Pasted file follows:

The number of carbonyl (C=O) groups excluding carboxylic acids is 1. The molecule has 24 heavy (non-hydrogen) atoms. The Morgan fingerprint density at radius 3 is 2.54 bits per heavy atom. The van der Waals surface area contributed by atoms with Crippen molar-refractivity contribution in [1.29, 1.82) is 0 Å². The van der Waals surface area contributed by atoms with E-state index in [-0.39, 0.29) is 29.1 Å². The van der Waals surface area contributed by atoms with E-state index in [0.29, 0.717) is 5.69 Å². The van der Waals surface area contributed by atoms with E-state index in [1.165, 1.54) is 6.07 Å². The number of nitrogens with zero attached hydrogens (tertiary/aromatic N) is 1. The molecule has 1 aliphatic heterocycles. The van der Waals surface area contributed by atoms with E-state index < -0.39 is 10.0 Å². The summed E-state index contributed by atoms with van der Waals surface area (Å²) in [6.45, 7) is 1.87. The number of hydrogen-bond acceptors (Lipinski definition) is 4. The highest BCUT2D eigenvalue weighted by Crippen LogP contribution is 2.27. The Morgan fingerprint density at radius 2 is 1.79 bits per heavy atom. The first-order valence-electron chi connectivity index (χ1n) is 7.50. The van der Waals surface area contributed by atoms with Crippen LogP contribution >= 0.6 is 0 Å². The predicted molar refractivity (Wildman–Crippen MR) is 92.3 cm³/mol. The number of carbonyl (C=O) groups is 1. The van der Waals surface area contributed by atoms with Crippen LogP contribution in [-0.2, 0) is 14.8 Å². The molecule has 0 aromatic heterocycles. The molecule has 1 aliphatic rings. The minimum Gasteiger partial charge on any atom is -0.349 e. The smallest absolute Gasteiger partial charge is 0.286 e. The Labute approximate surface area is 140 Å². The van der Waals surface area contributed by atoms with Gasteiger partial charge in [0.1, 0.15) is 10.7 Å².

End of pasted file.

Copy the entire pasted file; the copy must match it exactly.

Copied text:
The number of carbonyl (C=O) groups excluding carboxylic acids is 1. The molecule has 24 heavy (non-hydrogen) atoms. The Morgan fingerprint density at radius 3 is 2.54 bits per heavy atom. The van der Waals surface area contributed by atoms with Crippen molar-refractivity contribution in [1.29, 1.82) is 0 Å². The van der Waals surface area contributed by atoms with E-state index in [-0.39, 0.29) is 29.1 Å². The van der Waals surface area contributed by atoms with E-state index in [0.29, 0.717) is 5.69 Å². The van der Waals surface area contributed by atoms with E-state index in [1.165, 1.54) is 6.07 Å². The number of nitrogens with zero attached hydrogens (tertiary/aromatic N) is 1. The molecule has 1 aliphatic heterocycles. The van der Waals surface area contributed by atoms with E-state index < -0.39 is 10.0 Å². The summed E-state index contributed by atoms with van der Waals surface area (Å²) in [6.45, 7) is 1.87. The number of hydrogen-bond acceptors (Lipinski definition) is 4. The highest BCUT2D eigenvalue weighted by Crippen LogP contribution is 2.27. The Morgan fingerprint density at radius 2 is 1.79 bits per heavy atom. The first-order valence-electron chi connectivity index (χ1n) is 7.50. The van der Waals surface area contributed by atoms with Crippen LogP contribution >= 0.6 is 0 Å². The predicted molar refractivity (Wildman–Crippen MR) is 92.3 cm³/mol. The number of carbonyl (C=O) groups is 1. The van der Waals surface area contributed by atoms with Crippen LogP contribution in [-0.2, 0) is 14.8 Å². The molecule has 0 aromatic heterocycles. The molecule has 1 aliphatic rings. The minimum Gasteiger partial charge on any atom is -0.349 e. The smallest absolute Gasteiger partial charge is 0.286 e. The Labute approximate surface area is 140 Å². The van der Waals surface area contributed by atoms with Gasteiger partial charge in [0.1, 0.15) is 10.7 Å².